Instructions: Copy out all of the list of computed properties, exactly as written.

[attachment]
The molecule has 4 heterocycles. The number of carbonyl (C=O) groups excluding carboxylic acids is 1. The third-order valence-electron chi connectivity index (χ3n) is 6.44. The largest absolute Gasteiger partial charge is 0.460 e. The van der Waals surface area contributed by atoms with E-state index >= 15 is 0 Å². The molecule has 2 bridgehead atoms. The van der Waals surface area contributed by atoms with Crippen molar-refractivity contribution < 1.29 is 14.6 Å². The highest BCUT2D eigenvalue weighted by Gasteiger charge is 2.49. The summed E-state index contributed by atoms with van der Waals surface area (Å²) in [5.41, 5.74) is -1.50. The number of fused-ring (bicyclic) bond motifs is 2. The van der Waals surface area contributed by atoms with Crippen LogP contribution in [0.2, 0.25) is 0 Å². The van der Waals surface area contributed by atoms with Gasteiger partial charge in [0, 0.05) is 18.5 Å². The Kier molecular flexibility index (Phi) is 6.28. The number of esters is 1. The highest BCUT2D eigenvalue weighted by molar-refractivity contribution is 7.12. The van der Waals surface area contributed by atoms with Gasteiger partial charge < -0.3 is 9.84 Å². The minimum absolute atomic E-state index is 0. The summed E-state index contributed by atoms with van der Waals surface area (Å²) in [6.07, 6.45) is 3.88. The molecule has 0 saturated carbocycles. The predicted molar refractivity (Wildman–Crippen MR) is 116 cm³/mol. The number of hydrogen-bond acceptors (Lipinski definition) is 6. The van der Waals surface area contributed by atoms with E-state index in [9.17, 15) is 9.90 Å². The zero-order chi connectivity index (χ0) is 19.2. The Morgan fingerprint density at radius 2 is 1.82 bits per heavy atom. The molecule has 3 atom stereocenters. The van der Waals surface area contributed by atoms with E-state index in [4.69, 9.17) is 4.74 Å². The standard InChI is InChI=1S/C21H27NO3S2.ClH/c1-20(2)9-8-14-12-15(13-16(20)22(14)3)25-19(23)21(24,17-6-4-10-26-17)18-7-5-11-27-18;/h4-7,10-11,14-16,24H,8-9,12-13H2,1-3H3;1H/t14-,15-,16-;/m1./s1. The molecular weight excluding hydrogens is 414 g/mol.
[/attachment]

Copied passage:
The molecule has 4 heterocycles. The number of carbonyl (C=O) groups excluding carboxylic acids is 1. The third-order valence-electron chi connectivity index (χ3n) is 6.44. The largest absolute Gasteiger partial charge is 0.460 e. The van der Waals surface area contributed by atoms with E-state index >= 15 is 0 Å². The molecule has 2 bridgehead atoms. The van der Waals surface area contributed by atoms with Crippen molar-refractivity contribution < 1.29 is 14.6 Å². The highest BCUT2D eigenvalue weighted by Gasteiger charge is 2.49. The summed E-state index contributed by atoms with van der Waals surface area (Å²) in [5.41, 5.74) is -1.50. The number of fused-ring (bicyclic) bond motifs is 2. The van der Waals surface area contributed by atoms with Crippen LogP contribution in [0.2, 0.25) is 0 Å². The van der Waals surface area contributed by atoms with Gasteiger partial charge in [0, 0.05) is 18.5 Å². The Kier molecular flexibility index (Phi) is 6.28. The number of esters is 1. The highest BCUT2D eigenvalue weighted by molar-refractivity contribution is 7.12. The van der Waals surface area contributed by atoms with Gasteiger partial charge < -0.3 is 9.84 Å². The minimum absolute atomic E-state index is 0. The summed E-state index contributed by atoms with van der Waals surface area (Å²) in [6.07, 6.45) is 3.88. The molecule has 0 saturated carbocycles. The predicted molar refractivity (Wildman–Crippen MR) is 116 cm³/mol. The number of hydrogen-bond acceptors (Lipinski definition) is 6. The van der Waals surface area contributed by atoms with E-state index in [9.17, 15) is 9.90 Å². The zero-order chi connectivity index (χ0) is 19.2. The Morgan fingerprint density at radius 2 is 1.82 bits per heavy atom. The molecule has 3 atom stereocenters. The van der Waals surface area contributed by atoms with E-state index in [4.69, 9.17) is 4.74 Å². The standard InChI is InChI=1S/C21H27NO3S2.ClH/c1-20(2)9-8-14-12-15(13-16(20)22(14)3)25-19(23)21(24,17-6-4-10-26-17)18-7-5-11-27-18;/h4-7,10-11,14-16,24H,8-9,12-13H2,1-3H3;1H/t14-,15-,16-;/m1./s1. The molecular weight excluding hydrogens is 414 g/mol.